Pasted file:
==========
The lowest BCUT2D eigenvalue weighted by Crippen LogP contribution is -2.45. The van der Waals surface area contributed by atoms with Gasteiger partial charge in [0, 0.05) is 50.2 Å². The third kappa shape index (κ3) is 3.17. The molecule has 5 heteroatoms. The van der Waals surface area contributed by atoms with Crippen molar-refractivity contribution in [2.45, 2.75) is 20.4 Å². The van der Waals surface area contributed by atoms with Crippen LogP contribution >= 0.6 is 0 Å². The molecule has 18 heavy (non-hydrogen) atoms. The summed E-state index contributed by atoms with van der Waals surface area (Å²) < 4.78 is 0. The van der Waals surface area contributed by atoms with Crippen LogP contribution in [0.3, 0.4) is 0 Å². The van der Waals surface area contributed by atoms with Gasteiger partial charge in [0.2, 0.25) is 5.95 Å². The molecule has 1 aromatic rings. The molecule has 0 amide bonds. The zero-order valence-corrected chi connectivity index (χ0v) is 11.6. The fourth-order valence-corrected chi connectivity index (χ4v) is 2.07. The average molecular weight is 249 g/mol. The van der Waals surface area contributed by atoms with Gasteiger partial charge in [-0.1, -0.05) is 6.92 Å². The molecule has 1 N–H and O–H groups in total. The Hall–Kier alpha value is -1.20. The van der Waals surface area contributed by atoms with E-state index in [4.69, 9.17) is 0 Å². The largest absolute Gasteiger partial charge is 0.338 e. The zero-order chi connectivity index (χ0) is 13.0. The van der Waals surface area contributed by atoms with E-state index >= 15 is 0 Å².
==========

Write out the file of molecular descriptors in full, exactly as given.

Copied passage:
The lowest BCUT2D eigenvalue weighted by Crippen LogP contribution is -2.45. The van der Waals surface area contributed by atoms with Gasteiger partial charge in [0, 0.05) is 50.2 Å². The third kappa shape index (κ3) is 3.17. The molecule has 5 heteroatoms. The van der Waals surface area contributed by atoms with Crippen molar-refractivity contribution in [2.45, 2.75) is 20.4 Å². The van der Waals surface area contributed by atoms with Crippen LogP contribution >= 0.6 is 0 Å². The molecule has 18 heavy (non-hydrogen) atoms. The summed E-state index contributed by atoms with van der Waals surface area (Å²) < 4.78 is 0. The van der Waals surface area contributed by atoms with Crippen LogP contribution in [0.3, 0.4) is 0 Å². The van der Waals surface area contributed by atoms with Gasteiger partial charge in [0.2, 0.25) is 5.95 Å². The molecule has 1 aromatic rings. The molecule has 0 amide bonds. The zero-order valence-corrected chi connectivity index (χ0v) is 11.6. The fourth-order valence-corrected chi connectivity index (χ4v) is 2.07. The average molecular weight is 249 g/mol. The van der Waals surface area contributed by atoms with Gasteiger partial charge in [-0.1, -0.05) is 6.92 Å². The molecule has 1 N–H and O–H groups in total. The Hall–Kier alpha value is -1.20. The van der Waals surface area contributed by atoms with E-state index in [4.69, 9.17) is 0 Å². The largest absolute Gasteiger partial charge is 0.338 e. The zero-order chi connectivity index (χ0) is 13.0. The van der Waals surface area contributed by atoms with E-state index >= 15 is 0 Å².